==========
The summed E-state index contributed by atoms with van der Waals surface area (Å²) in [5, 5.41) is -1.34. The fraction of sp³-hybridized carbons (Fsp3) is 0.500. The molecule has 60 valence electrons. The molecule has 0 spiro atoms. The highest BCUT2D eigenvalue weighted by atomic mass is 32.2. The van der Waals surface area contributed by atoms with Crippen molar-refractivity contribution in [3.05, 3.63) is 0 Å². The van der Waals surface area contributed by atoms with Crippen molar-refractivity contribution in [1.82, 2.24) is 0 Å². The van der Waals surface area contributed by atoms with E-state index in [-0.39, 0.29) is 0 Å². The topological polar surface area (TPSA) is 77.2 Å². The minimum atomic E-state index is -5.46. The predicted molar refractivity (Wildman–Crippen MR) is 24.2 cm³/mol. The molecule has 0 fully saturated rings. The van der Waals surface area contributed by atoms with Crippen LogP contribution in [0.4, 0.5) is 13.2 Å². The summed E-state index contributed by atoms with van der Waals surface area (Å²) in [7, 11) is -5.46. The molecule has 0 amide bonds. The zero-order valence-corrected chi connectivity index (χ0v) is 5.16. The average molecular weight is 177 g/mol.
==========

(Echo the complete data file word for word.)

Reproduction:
The summed E-state index contributed by atoms with van der Waals surface area (Å²) in [5, 5.41) is -1.34. The fraction of sp³-hybridized carbons (Fsp3) is 0.500. The molecule has 60 valence electrons. The molecule has 0 spiro atoms. The highest BCUT2D eigenvalue weighted by atomic mass is 32.2. The van der Waals surface area contributed by atoms with Crippen molar-refractivity contribution in [3.05, 3.63) is 0 Å². The van der Waals surface area contributed by atoms with Crippen molar-refractivity contribution in [1.82, 2.24) is 0 Å². The van der Waals surface area contributed by atoms with E-state index in [-0.39, 0.29) is 0 Å². The topological polar surface area (TPSA) is 77.2 Å². The minimum atomic E-state index is -5.46. The predicted molar refractivity (Wildman–Crippen MR) is 24.2 cm³/mol. The molecule has 0 fully saturated rings. The van der Waals surface area contributed by atoms with Crippen LogP contribution in [0.4, 0.5) is 13.2 Å². The summed E-state index contributed by atoms with van der Waals surface area (Å²) in [7, 11) is -5.46. The molecule has 0 amide bonds. The zero-order valence-corrected chi connectivity index (χ0v) is 5.16. The average molecular weight is 177 g/mol.